Natural Latex Explained

Looking for a sustainably-made sofa or mattress built using eco-friendly materials? Meet natural latex, an uber-comfy, durable, and non-toxic foam we're proud to offer. But wait—latex can be natural, you ask? That’s right. Latex is a natural substance harvested from rubber trees (Hevea Brasiliensis), but can also be artificially produced via chemical processes. 

Below we've pulled together key features of natural latex so you can learn why this material makes for the perfect eco-friendly piece.

That’s right, it’s sustainable! 

Harvesting natural latex is simple and requires no harsh chemicals, fertilizers or pesticides. It takes about seven to ten years of growth before rubber trees start producing sufficient amounts of latex: this waiting period ensures that new rubber trees are planted continuously.

Latex is harvested from rubber trees by "tapping" them—yes, like maple syrup! Careful stripping of the rubber tree’s bark allows the sap to be harvested without damage, allowing the latex to flow out and into a container attached to the tree. 

After about 25 years, rubber trees stop producing the sap needed to make latex and is sometimes harvested for its wood. Since the wood resembles teak, it’s often used to make furniture, and is also commonly used in timber and beam construction.

Organic natural latex can be recycled and is biodegradable, so if it *does* end up in a landfill, it will break down without harming the environment. 

Helloooo, it’s also springy and resilient

Here’s another major plus of natural latex: its natural resilience. Its responsive material not only offers gentle support, but maintains its shape and resists impressions from use over time. This means that eco-friendly sofas and mattresses made from natural latex can often last much longer than others made from conventional poly foams. 

Natural latex also doesn’t transfer motion the way furniture with coil springs does, making for a smooth and bounce-free lounge: also a reason why natural latex mattresses are soooo worth checking out. Did we mention that natural latex is also mold resistant and antimicrobial? This is *the* material you want to sleep on.

Learn the difference: natural vs. synthetic latex

There are a few different types of latex, and if you’re looking for a completely natural option, it’s important to understand what to weed out. 

Natural latex is made exclusively from rubber tree sap and does not contain any outside harmful chemicals or fillers such as clay or sand. Medley’s natural latex is certified organic by the Global Organic Latex Standard (GOLS), the gold standard of the industry that indicates purity of material, fair labor practices, and eco-friendly processing.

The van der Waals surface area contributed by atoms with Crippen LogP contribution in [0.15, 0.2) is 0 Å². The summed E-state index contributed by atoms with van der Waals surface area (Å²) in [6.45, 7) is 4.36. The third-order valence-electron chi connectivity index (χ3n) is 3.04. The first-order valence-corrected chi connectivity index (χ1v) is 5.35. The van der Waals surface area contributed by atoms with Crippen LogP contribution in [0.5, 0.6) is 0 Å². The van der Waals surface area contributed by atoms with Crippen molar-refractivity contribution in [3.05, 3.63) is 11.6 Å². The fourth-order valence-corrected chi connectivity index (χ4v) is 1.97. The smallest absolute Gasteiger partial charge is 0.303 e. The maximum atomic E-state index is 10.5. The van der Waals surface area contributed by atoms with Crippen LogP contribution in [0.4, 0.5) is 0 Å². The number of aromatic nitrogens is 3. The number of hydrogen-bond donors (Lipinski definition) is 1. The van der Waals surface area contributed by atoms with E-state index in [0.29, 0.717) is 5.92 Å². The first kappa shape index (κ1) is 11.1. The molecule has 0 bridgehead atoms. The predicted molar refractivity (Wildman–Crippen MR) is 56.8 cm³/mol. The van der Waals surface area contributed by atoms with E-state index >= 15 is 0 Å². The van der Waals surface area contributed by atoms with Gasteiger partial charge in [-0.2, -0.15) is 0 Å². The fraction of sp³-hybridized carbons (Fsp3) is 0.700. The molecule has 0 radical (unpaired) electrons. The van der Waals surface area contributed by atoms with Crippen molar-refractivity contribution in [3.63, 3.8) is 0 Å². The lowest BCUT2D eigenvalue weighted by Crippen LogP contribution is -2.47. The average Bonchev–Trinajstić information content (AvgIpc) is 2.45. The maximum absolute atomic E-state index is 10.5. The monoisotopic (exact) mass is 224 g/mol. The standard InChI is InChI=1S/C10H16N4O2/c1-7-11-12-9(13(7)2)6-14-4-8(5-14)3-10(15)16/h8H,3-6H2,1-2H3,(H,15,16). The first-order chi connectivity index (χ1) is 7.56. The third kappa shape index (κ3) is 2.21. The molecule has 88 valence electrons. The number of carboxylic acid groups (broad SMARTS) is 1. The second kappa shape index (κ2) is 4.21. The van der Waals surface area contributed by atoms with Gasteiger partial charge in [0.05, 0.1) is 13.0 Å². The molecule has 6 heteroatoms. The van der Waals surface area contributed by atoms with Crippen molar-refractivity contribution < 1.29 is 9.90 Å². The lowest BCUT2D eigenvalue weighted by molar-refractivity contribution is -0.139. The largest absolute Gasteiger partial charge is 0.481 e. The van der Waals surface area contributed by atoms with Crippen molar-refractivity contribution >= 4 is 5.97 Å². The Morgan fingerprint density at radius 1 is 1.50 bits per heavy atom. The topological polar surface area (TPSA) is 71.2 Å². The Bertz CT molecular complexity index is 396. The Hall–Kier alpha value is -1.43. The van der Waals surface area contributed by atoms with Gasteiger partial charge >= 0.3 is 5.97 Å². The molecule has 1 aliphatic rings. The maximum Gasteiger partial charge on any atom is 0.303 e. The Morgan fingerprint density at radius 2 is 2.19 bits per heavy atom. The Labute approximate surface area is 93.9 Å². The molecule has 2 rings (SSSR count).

Synthetic latex is manufactured by mixing natural latex with a petroleum-based plasticizer. Typically, butadiene or styrene is used as the mixing agent. As a result of the added chemicals, synthetic latex is not considered organic.

Blended latex is made by combining synthetic and organic latex and may also contain other fillers, such as clay.

To make sure you’re opting for organic, totally natural latex, look for the GOLS certification mentioned above. Without it, it’s hard to prove whether the latex is completely organic rather than mixed with fillers or synthetic materials.

Let’s get nerdy: Dunlop vs. Talalay Latex 

The Process to create natural latex is made in one of two ways: Dunlop or Talalay. The biggest difference between the two is that the Talalay process produces latex that is very springy, while Dunlop latex is denser and more durable. 

We use Dunlop latex at Medley for a couple reasons. For one, its durability, as just mentioned, and the other reason: it can be said that completely natural Talalay latex does not actually exist, since the latex produced by this process contains materials other than latex, including curing agents and ammonia that may be used to stabilize the liquid rubber. 

Now for the detailed differences between Dunlop and Talalay processing, if you’re up for it: 

The Dunlop process:

  • Liquid latex extract is whipped into a frothy foam.
  • The mixture is then poured into a mold and transferred to a vulcanization oven. The vulcanization process is a chemical reaction that gives the latex its final shape. 
  • The latex is then washed, which helps it retain elasticity and counter aging.

The Talalay process:

  • Liquid latex extract is whipped into a frothy foam.
  • Liquid rubber extract is inserted into a closed mold that is vacuum-sealed. 
  • The mold is then frozen to permit stabilization of the latex. 
  • Carbon dioxide gas is then added 
  • The mold is baked to cure the rubber. 
  • Once vulcanization has occurred, the latex is de-molded and sent for washing and drying.

TLDR: in Dunlop and Talalay manufacturing, rubber tree sap is whipped into a liquid foam, poured into molds, and baked. Talalay is vacuum-sealed and treated with carbon dioxide gas, while Dunlop isn’t.

The takeaway

When you opt for natural latex, you don’t need to worry about additional chemicals or high levels of off gassing from your sofa or mattress. Natural latex is eco-friendly, durable, and harvested sustainably when it's GOTS-certified. And yes, it is c-o-m-f-y: once you've experienced sleeping or lounging on organic natural latex, there's no going back.  

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